Apr. 11, 2012 - Issue #860: Beowulf
The Cabin in the Woods
The less you know going into The Cabin in the Woods, the better
Directed by Drew Goddard
The title and poster art for The Cabin in the Woods do a remarkable job of representing quite precisely what lies at the heart of the movie while telling you virtually nothing about it. That's the idea—more than is usually the case, this movie works best if approached knowing next to nothing, partially because it's withholding a whopper of a reveal, partially because once that whopper's on the table the whole thing proves to be much more clever than genuinely iconoclastic. It's a movie about what feeds horror movies, yet it ultimately doesn't have much to say about what makes horror movies truly scary or resonant. Still, its best moments really are a lot of fun, and its final act is nothing if not unbridled. Let me just tell you how it starts.
There are two narrative trajectories; the intrigue comes from not knowing how they'll eventually intersect. In one trajectory we meet a quintet of your archetypical middle-class Caucasian sacrificial lambs about to set out on a weekend getaway. You've got your innocent nubile babe who forgets when she's neglected to wear pants. You've got your stoner conspiracy theorist and trusty agent of comic relief. You've got your ominous slobbering backwoods yokel setting us up for some hillbilly horror. Elsewhere we meet some wisecracking dudes in white lab coats occupying some vast subterranean scientific or military compound. This second trajectory seems less generic than the first; it most closely resembles a workplace comedy. Whatever the lab coats' project is it appears that the stakes are pretty high.
Which to some degree mirrors what The Cabin in the Woods represents for Drew Goddard, making his directorial debut. He wrote Cabin's script with long-time collaborator Joss Whedon, co-creator and show-runner of Buffy the Vampire Slayer, Angel, Firefly and Dollhouse, and the guy who jumpstarted Goddard's writing career. Goddard spoke to Vue Weekly while promoting Cabin in Toronto.
VUE WEEKLY: Something that intrigues me about The Cabin in the Woods is its implication that the more technologically capable we become, the more we're compelled to slip back into some primal belief in superstition, to regress into fearing some paternal, wrathful deity figure.
DREW GODDARD: The whole thing started from just analyzing the horror film. If you analyze it enough you find that many horror films objectify, idealize and destroy youth. But then you realize that this isn't limited to the horror film—we've been doing this all along. There are wars going on and we send kids to fight them. It's not like adults are going out there. Once you start to notice that you realize that this is who we are. Myths are based on this. As technology develops things get more complicated, but the core of who we are stays the same.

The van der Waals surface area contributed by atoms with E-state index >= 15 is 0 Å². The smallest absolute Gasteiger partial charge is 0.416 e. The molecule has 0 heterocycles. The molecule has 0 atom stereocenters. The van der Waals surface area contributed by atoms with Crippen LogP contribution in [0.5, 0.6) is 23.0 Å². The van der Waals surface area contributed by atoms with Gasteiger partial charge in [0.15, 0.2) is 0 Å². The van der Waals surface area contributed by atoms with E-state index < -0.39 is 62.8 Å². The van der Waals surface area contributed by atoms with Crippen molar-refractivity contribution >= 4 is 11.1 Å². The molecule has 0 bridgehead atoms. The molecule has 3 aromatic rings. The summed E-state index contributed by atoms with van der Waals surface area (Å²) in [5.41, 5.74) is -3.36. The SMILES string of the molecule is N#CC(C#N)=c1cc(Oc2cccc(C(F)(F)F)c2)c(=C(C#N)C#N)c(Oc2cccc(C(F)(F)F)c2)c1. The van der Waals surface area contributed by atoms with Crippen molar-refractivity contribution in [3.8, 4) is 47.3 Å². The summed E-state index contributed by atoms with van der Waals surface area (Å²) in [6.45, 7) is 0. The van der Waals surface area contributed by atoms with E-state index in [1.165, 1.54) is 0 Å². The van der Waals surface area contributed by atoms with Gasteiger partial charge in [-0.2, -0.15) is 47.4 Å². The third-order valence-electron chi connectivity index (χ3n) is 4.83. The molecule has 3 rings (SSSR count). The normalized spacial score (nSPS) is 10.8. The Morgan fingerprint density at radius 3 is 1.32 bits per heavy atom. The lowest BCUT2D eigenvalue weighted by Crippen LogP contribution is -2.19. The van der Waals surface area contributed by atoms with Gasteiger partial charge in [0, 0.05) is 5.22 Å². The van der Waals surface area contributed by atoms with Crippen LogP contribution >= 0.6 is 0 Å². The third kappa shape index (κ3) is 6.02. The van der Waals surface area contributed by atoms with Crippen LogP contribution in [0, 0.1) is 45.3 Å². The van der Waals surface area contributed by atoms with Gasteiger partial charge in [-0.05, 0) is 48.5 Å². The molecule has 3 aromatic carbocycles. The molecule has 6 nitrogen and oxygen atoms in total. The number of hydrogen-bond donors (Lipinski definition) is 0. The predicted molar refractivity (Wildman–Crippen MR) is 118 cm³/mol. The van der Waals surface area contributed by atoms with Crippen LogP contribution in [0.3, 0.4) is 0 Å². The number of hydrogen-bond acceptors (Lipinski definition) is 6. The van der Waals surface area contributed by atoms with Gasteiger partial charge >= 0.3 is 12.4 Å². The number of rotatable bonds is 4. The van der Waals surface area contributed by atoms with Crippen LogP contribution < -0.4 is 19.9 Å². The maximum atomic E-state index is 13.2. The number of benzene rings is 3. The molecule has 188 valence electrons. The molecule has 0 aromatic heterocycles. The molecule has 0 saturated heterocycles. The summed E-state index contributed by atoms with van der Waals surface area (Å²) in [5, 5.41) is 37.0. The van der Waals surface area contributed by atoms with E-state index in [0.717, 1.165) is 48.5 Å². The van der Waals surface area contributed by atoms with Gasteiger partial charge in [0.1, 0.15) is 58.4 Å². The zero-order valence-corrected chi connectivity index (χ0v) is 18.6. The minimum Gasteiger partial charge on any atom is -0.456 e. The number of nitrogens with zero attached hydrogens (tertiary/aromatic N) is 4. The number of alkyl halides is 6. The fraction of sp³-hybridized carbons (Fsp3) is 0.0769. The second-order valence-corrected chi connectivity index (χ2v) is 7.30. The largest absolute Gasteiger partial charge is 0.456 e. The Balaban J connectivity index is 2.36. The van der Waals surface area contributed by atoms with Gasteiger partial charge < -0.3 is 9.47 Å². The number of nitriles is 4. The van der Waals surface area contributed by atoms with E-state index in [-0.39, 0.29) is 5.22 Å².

VW: How did Cabin become your directorial debut?
DG: I'd been looking to direct for a long time and Joss was very supportive of that. We just felt like this was the right project. And because we didn't develop the project with a studio, we were able to present it as a package, saying: "Here's the script and Drew's directing it. Take it or leave it." [Laughs] Luckily there were studios who got excited enough about the project to take a chance on me.
VW: You hadn't directed any television, so this truly was your first time working in this capacity. Was it nerve-wracking, being thrown into the deep end like that?
DG: I was lucky in that the guys I'd been working with, Joss and JJ Abrams, both treat TV like they're making a new movie every week, and in TV the writers have much more responsibility than they do in features. Things like talking to actors, working with budgets and editing are actually done by writers in television, so the medium prepares you for these challenges. I've written or produced over 100 hours of TV, so by the time we were making Cabin I felt like I was as ready as I was ever going to be.
VW: Do the monstrous elements in Cabin represent any particular sources of fear from your own childhood?
DG: I was a very scared child, very timid, and I had this overactive imagination, so anything even vaguely horrific would haunt me forever. I feel like a lot of this movie is me exorcising those demons.
VW: But did you watch horror films nonetheless?
DG: I did. At first I was just traumatized, but by about 12 or 13 I started to be OK with them. I have a younger brother, and I remember that as early as age six he was watching things like Alien. I wasn't made out of the same stuff. My love of horror didn't really hit until I was in my teens.
VW: You grew up right at the time when VHS and pay television made it possible for kids to see a lot of freaky stuff.
DG: Stuff we probably shouldn't have been watching, yeah. Which is why my gateway drugs were the works of John Carpenter, which were a little more fun.
VW: And kind of old-fashioned.
DG: Old-fashioned, but emphatically a good time, even when horrible things were happening. That spirit is definitely something I was going for with Cabin, to give people that ride that you can only get in a horror movie, where the audience is laughing as much as it's screaming. I didn't conceive of the film first and foremost as something to give you nightmares ... Though if it does, great! [Laughs]
Directed by: Drew Goddard
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